Created | Updated Jan 28, 2002
A reasonably small, green island off the north coast of Wales, Anglesey is about twice the size of the Isle of Wight.
One of the most Welsh-speaking parts of Wales, its historical highlights include:
Being the place which almost did not get ransacked by the Romans when they invaded Britain. Druids and mad women lined the southern shores by the Menai Strait, and shouted at the unwelcome visitors a lot to scare them off - a tradition that is carried on today, much to the annoyance of the borough councils.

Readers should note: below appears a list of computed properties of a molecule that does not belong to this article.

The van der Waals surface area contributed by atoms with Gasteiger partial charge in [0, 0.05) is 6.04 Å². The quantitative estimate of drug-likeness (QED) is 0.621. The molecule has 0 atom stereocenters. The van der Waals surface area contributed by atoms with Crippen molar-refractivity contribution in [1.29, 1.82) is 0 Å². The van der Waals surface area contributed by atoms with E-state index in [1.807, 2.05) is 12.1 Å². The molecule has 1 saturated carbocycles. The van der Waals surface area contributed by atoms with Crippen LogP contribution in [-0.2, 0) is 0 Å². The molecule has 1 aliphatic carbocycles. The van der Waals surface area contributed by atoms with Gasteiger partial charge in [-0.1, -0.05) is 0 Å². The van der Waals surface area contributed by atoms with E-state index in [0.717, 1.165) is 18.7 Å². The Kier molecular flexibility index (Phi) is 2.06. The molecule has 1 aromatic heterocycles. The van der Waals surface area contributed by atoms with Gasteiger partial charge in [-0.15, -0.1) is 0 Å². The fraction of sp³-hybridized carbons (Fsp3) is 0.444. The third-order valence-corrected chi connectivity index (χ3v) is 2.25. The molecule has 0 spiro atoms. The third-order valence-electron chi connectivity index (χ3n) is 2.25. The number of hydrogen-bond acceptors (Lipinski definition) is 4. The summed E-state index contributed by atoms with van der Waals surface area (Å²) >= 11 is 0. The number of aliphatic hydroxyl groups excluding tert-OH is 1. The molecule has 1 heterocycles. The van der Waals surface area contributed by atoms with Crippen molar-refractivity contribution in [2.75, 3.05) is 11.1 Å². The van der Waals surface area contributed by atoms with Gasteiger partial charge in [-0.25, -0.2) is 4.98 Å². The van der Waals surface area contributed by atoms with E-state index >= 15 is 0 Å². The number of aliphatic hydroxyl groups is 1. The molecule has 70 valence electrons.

Being home of the Prince's Court in Aberffraw for a large number of years a millennium or so ago, but currently the place is home to a disturbing amount of sand.
That a large number of ships have sunk in its vicinity*.
Frequented for no apparent reason by tourists throughout the summer, Anglesey is mostly made up of fields, trees, sheep, farms and a very small mountain.